BOS1264756428198718624129384121452633040203418.740484-0-0
LAD12647544322999195201373461199471720256173435.74048800
LAD12647514320998195201373461198471720256173435.740487-0-0
SFO12648384323109922929118408991333638073283425.74054400
SFO12648384323109922929118408991333638073283425.74054400
CLE124461642421025229181522991146461017261223346.74050100
CLE124461742431025229181522991146461017261223346.74050100
STL12648414261102517322109441102258423903893402.74151100
STL12648454265102617322109441102358423903893402.74051300
COL124471341841055203371414241052422039465193313.74156000
COL124471841881056203371414241053422039465193313.74056200
DET12547244248109421526162377925451340163283310.74258300
DET12547324255109621526162378927451340163283310.74058600
MIA12649014303110324719151474984543137244363397.74659900
MIA12649264325110924819152476989543137244363397.740609+1+2
WSH125467142061025218201473561089552033157393345.74651800
WSH125469742291031219201483581095552033157393345.740528+1+2
HOU12545564148901204161193221316491126052203373.74841400
HOU12545854174907205161203241324491126052203373.741425+1+2
LAA12647534238104920319163424108953927234263364.75355000
LAA12648074286106120519165429110154927234263364.741571+2+3
ARI12547064226996200121353851103422130243223391.75348400
ARI125476042741007202121373891116422130243223391.741504+3+3
ATL12447284165976198211264701101393023170183359.75550800
ATL12447914220989201211284761116403023171183359.741532+3+4
TAM12546444159948209141233991078411331151163356.75946300
TAM12547224229964213141254061096421332152163356.740491+3+4
OAK12547384298102621714142357960412021175373411.75750700
OAK12548154368104322114144363976422021176383411.740536+3+4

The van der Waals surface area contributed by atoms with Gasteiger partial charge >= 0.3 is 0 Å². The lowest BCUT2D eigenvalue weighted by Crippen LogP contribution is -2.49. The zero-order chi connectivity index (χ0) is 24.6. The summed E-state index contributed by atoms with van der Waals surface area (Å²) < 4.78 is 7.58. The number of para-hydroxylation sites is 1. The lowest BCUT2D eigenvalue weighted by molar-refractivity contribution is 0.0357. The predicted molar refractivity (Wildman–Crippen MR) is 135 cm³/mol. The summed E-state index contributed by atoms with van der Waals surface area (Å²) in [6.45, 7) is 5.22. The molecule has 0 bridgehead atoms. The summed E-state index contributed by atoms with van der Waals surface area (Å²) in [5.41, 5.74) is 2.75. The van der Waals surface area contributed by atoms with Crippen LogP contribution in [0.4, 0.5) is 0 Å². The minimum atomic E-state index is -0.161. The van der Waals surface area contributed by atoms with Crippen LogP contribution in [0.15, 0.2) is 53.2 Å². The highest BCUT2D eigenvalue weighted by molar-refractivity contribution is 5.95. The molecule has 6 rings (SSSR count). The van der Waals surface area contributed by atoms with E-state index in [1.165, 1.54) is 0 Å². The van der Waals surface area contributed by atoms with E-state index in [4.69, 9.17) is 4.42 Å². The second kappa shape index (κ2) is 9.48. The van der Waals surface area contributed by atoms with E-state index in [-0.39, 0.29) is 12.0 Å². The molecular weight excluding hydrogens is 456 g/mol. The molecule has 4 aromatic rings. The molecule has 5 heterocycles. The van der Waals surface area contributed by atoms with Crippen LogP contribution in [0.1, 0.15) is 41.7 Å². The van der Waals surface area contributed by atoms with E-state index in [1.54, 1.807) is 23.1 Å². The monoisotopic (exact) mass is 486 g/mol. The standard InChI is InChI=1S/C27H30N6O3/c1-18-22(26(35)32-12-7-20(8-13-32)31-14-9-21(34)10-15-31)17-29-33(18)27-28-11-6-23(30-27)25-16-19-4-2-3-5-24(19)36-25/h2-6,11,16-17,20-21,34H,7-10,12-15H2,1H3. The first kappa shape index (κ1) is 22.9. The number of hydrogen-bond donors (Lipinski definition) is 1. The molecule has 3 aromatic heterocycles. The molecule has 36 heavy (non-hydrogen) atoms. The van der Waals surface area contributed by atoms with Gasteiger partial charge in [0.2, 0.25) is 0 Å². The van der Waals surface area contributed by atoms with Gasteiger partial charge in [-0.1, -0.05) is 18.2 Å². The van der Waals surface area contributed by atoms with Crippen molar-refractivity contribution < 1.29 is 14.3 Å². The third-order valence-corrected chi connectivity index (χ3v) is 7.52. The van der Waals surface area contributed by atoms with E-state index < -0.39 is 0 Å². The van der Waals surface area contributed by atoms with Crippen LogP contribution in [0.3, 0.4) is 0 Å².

MIL12747694204981184321454481095483532252263396.75952400
MIL12748514276998187331474561114493633253263396.740555+4+5
CHC12347594152993164201275001006493126161263349.76252100
CHC123485542351013167201305101026503227162273349.740557+5+6
Team G BFP AB H 2B 3B HR BB SO HB SH SF CI SB CS Outs FE OR ΔW ΔWyr  

Conclusions About Fielding Significance

From the data tabulated above, we can draw conclusions about the relative significances of fielding and of pitching to total defense.

We first reckon the average difference in runs that fielding alone contributes; for each team, we take that difference and divide it by games played, to get a "fielding-runs per game" number, which we then divide by 30 to get a team-average fielding effect. Next, we reckon the all-MLB average runs allowed and reckon, for each team, the difference between that and the fielding-neutralized runs allowed by that team (and again divide by games played); that gives us the difference from average for that team attributable solely to actual pitching, because fielding has already been neutralized to average. When we divided that sum by 30, we have the average difference in runs that pitching alone contributes. If we then sum those two figures—fielding effects and pitching effects—we get the total average difference from team to team on defense. We can then see what fraction of that total came from fielding alone and what fraction from pitching alone.

The results so far this season are these:

And, total defense being 50% of the game, fielding is thus 13% of the total game of baseball. Is that figure perfectly exact? No. But it's probably within a couple of percent either way. Certainly it is quite indicative of relative significance.




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This page was last modified on Tuesday, 21 August 2018, at 6:32 am Pacific Time.